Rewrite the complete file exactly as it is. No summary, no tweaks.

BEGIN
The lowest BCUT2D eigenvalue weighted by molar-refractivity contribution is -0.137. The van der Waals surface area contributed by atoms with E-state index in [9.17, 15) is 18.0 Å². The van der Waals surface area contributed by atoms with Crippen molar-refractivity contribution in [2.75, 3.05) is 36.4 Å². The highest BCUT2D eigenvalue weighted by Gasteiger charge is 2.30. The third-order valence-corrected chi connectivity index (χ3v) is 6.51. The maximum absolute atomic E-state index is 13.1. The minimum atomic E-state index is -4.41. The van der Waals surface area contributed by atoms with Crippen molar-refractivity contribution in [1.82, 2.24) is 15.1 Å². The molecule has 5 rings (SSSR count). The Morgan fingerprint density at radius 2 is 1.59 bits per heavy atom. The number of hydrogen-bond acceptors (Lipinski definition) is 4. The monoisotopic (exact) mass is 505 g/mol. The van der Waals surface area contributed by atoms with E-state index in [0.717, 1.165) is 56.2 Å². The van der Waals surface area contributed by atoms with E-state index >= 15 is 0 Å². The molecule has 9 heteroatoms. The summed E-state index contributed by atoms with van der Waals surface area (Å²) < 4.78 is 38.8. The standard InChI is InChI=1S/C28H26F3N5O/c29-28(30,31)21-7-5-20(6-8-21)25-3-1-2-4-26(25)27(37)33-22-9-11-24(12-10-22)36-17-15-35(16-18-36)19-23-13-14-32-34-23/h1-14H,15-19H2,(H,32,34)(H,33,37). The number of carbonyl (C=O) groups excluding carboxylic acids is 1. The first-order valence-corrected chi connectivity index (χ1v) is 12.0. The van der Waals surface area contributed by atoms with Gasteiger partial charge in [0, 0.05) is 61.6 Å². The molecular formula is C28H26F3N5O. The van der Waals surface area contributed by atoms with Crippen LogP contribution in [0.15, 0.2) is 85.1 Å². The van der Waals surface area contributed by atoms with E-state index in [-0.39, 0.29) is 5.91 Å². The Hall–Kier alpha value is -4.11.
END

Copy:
The lowest BCUT2D eigenvalue weighted by molar-refractivity contribution is -0.137. The van der Waals surface area contributed by atoms with E-state index in [9.17, 15) is 18.0 Å². The van der Waals surface area contributed by atoms with Crippen molar-refractivity contribution in [2.75, 3.05) is 36.4 Å². The highest BCUT2D eigenvalue weighted by Gasteiger charge is 2.30. The third-order valence-corrected chi connectivity index (χ3v) is 6.51. The maximum absolute atomic E-state index is 13.1. The minimum atomic E-state index is -4.41. The van der Waals surface area contributed by atoms with Crippen molar-refractivity contribution in [1.82, 2.24) is 15.1 Å². The molecule has 5 rings (SSSR count). The Morgan fingerprint density at radius 2 is 1.59 bits per heavy atom. The number of hydrogen-bond acceptors (Lipinski definition) is 4. The monoisotopic (exact) mass is 505 g/mol. The van der Waals surface area contributed by atoms with E-state index in [0.717, 1.165) is 56.2 Å². The van der Waals surface area contributed by atoms with E-state index >= 15 is 0 Å². The molecule has 9 heteroatoms. The summed E-state index contributed by atoms with van der Waals surface area (Å²) < 4.78 is 38.8. The standard InChI is InChI=1S/C28H26F3N5O/c29-28(30,31)21-7-5-20(6-8-21)25-3-1-2-4-26(25)27(37)33-22-9-11-24(12-10-22)36-17-15-35(16-18-36)19-23-13-14-32-34-23/h1-14H,15-19H2,(H,32,34)(H,33,37). The number of carbonyl (C=O) groups excluding carboxylic acids is 1. The first-order valence-corrected chi connectivity index (χ1v) is 12.0. The van der Waals surface area contributed by atoms with Gasteiger partial charge in [0, 0.05) is 61.6 Å². The molecular formula is C28H26F3N5O. The van der Waals surface area contributed by atoms with Crippen LogP contribution in [0.15, 0.2) is 85.1 Å². The van der Waals surface area contributed by atoms with E-state index in [-0.39, 0.29) is 5.91 Å². The Hall–Kier alpha value is -4.11.